To be clear, no action has been taken yet to convert deposits in the Coastal Fund to other purposes in FY2015. And the options to do so may be limited because the Revenue Estimating Conference restricted certain Overcollections Fund spending next year to one-time purposes. Whatever the mechanics of the spending limits and the potential conversion of funds might be, the main point is that the state should reject its past practice and set a more appropriate course for handling the Coastal Fund.
Through BP oil-spill settlements, increased offshore revenue sharing and other sources, Louisiana is poised to receive and spend billions of dollars for coastal protection and restoration in the next few years. Some of this is new federal money and much of it is BP money regulated through the courts and federal agencies. The state’s handling of the Coastal Fund is being watched closely by Congress, federal regulators, stakeholder organizations, national policy think tanks and the media.
Louisiana has established a good reputation compared to other Gulf Coast states because it has developed a strong consensus behind a scientifically designed coastal master plan. The Jindal administration’s coastal management plan and practices are viewed positively by many observers inside and outside the state. Now the state will be increasingly judged on the level of responsibility, transparency and accountability used in the fiscal administration of its Coastal Fund and project spending, especially as massive sums flow.
The Advocate newspaper has more here.
It’s an important caveat that nothing untoward has been done yet. But even the suggestion that the Legislature might tolerate this kind of budget gimmick is a problem for Louisiana. Using the Coastal Fund as a vehicle for accounting shenanigans is especially problematic, since the state’s coastal planning process is one area of state government that is working very well. And given Louisiana’s ongoing pension underfunding, it’s not like the state doesn’t have a perfect home for windfall revenues.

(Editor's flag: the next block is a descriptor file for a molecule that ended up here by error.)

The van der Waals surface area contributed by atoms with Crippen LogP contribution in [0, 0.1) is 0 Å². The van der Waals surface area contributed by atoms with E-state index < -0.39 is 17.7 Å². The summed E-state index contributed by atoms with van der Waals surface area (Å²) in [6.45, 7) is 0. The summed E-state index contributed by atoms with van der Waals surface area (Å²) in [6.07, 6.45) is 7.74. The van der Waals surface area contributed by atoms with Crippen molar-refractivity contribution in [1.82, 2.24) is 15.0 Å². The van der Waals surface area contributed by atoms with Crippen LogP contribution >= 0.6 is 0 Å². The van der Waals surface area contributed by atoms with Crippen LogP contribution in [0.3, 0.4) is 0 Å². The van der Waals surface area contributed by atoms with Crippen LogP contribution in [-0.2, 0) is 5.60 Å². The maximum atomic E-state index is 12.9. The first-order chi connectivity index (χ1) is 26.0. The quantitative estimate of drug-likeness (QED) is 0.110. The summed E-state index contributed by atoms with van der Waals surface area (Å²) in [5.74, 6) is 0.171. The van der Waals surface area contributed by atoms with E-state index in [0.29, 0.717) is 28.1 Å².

As I argued last month, it’s not always immediately clear whether revenues are one-time or recurring, and there are areas of grey between the two.
But there’s no reason to believe that money can enter a state fund as one kind of revenue and days or weeks later exit the fund as the other.
A spectre is haunting Florida: The spectre of running out of taxpayer money to subsidize Hollywood productions in the state!
Tampa’s Bay News 9 reports:
Hollywood producers have been scouting the streets of Ybor City for an upcoming Ben Affleck film called “Live By Night.” Filmmakers for a second major motion picture called “The Infiltrator” are clamoring to shoot in Tampa, too.
But the Bay area may lose out on the opportunity.
“There are no more tax credits,” said Dale Gordon, head of Tampa/Hillsborough’s Film and Digital Media Commission. “So these projects are not able to commit to coming to our market until they have some sense of security over whether our tax credit program is going to be refunded.”
It would, of course, be a shame if noted Africa policy expert Ben Affleck did not receive subsidies from the people of Florida for his latest film venture. Though as the story also notes, if Florida is unwilling to pony up to subsidize Mr. Affleck’s production costs, there are many other states and municipalities who are willing to do so.
Proponents of the tax credit, of course, argue that film tax credits are great for the economy. To support this conclusion, they cite research best described as spurious, arguing for instance, “One study showed for every $1 a movie receives in state tax incentives, $5 gets pumped back into the local economy.” That’s quite a multiplier, far beyond what’s typically claimed by even the most vocal fans of targeted tax credits, which is a good indication it’s complete and utter bollocks.
The last graf of the article is particularly amusing:
Florida’s incentive program is one of the most fiscally responsible in the nation. It only gives credits after the films spend locally. The money also only goes toward the film’s Florida-based work force, and Florida-based expenditures.
There is, of course, nothing fiscally responsible about targeted tax credits; they’re at best a form of industrial policy and at worst a pure transfer to the already wealthy.
After I tweeted that graf, Townhall.com’s Kevin Glass tweeted back at me:
@danrothschild “Florida’s heroin addicts are some of the most responsible heroin addicts in the nation!”
— Kevin W. Glass (@KevinWGlass) February 20, 2014